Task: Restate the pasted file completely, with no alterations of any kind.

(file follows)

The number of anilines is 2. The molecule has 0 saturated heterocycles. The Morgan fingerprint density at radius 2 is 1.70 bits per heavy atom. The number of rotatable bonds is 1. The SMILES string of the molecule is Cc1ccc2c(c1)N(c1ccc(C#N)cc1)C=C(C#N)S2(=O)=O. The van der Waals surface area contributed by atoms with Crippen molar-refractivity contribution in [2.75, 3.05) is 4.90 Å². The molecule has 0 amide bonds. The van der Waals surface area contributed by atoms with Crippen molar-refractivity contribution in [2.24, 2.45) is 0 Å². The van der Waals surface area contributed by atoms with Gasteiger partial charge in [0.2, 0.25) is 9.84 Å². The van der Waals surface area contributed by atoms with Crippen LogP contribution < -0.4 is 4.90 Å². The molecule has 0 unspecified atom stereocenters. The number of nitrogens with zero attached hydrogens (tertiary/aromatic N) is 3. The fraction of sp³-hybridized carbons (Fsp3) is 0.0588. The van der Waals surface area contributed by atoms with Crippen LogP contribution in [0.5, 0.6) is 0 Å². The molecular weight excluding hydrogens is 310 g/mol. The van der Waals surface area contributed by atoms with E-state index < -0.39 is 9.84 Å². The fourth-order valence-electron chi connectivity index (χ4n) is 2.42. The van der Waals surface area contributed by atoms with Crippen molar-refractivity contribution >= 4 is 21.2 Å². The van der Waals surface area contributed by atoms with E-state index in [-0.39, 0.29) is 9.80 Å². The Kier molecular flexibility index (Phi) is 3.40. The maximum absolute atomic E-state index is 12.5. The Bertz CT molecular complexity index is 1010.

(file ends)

The number of anilines is 2. The molecule has 0 saturated heterocycles. The Morgan fingerprint density at radius 2 is 1.70 bits per heavy atom. The number of rotatable bonds is 1. The SMILES string of the molecule is Cc1ccc2c(c1)N(c1ccc(C#N)cc1)C=C(C#N)S2(=O)=O. The van der Waals surface area contributed by atoms with Crippen molar-refractivity contribution in [2.75, 3.05) is 4.90 Å². The molecule has 0 amide bonds. The van der Waals surface area contributed by atoms with Crippen molar-refractivity contribution in [2.24, 2.45) is 0 Å². The van der Waals surface area contributed by atoms with Gasteiger partial charge in [0.2, 0.25) is 9.84 Å². The van der Waals surface area contributed by atoms with Crippen LogP contribution < -0.4 is 4.90 Å². The molecule has 0 unspecified atom stereocenters. The number of nitrogens with zero attached hydrogens (tertiary/aromatic N) is 3. The fraction of sp³-hybridized carbons (Fsp3) is 0.0588. The van der Waals surface area contributed by atoms with Crippen LogP contribution in [0.5, 0.6) is 0 Å². The molecular weight excluding hydrogens is 310 g/mol. The van der Waals surface area contributed by atoms with E-state index < -0.39 is 9.84 Å². The fourth-order valence-electron chi connectivity index (χ4n) is 2.42. The van der Waals surface area contributed by atoms with Crippen molar-refractivity contribution >= 4 is 21.2 Å². The van der Waals surface area contributed by atoms with E-state index in [-0.39, 0.29) is 9.80 Å². The Kier molecular flexibility index (Phi) is 3.40. The maximum absolute atomic E-state index is 12.5. The Bertz CT molecular complexity index is 1010.